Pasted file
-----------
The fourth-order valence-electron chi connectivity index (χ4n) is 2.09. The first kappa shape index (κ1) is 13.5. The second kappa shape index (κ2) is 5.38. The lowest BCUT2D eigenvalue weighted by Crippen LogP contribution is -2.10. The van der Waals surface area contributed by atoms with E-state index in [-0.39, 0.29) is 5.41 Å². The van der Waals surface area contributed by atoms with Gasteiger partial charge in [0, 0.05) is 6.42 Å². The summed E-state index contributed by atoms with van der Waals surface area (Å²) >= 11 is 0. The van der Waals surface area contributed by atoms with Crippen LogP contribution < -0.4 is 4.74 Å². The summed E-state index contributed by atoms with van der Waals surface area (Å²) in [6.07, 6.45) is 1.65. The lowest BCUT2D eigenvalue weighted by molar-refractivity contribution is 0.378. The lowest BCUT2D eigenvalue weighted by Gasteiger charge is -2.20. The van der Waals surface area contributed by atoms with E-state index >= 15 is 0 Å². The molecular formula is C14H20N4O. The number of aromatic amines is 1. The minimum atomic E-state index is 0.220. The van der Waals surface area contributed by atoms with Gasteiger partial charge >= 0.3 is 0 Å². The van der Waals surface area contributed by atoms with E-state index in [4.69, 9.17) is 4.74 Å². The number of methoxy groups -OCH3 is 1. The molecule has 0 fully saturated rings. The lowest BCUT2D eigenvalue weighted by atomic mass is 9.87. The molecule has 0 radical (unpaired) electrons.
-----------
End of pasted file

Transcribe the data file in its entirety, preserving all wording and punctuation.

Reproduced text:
The fourth-order valence-electron chi connectivity index (χ4n) is 2.09. The first kappa shape index (κ1) is 13.5. The second kappa shape index (κ2) is 5.38. The lowest BCUT2D eigenvalue weighted by Crippen LogP contribution is -2.10. The van der Waals surface area contributed by atoms with E-state index in [-0.39, 0.29) is 5.41 Å². The van der Waals surface area contributed by atoms with Gasteiger partial charge in [0, 0.05) is 6.42 Å². The summed E-state index contributed by atoms with van der Waals surface area (Å²) >= 11 is 0. The van der Waals surface area contributed by atoms with Crippen LogP contribution < -0.4 is 4.74 Å². The summed E-state index contributed by atoms with van der Waals surface area (Å²) in [6.07, 6.45) is 1.65. The lowest BCUT2D eigenvalue weighted by molar-refractivity contribution is 0.378. The lowest BCUT2D eigenvalue weighted by Gasteiger charge is -2.20. The van der Waals surface area contributed by atoms with E-state index >= 15 is 0 Å². The molecular formula is C14H20N4O. The number of aromatic amines is 1. The minimum atomic E-state index is 0.220. The van der Waals surface area contributed by atoms with Gasteiger partial charge >= 0.3 is 0 Å². The van der Waals surface area contributed by atoms with E-state index in [4.69, 9.17) is 4.74 Å². The number of methoxy groups -OCH3 is 1. The molecule has 0 fully saturated rings. The lowest BCUT2D eigenvalue weighted by atomic mass is 9.87. The molecule has 0 radical (unpaired) electrons.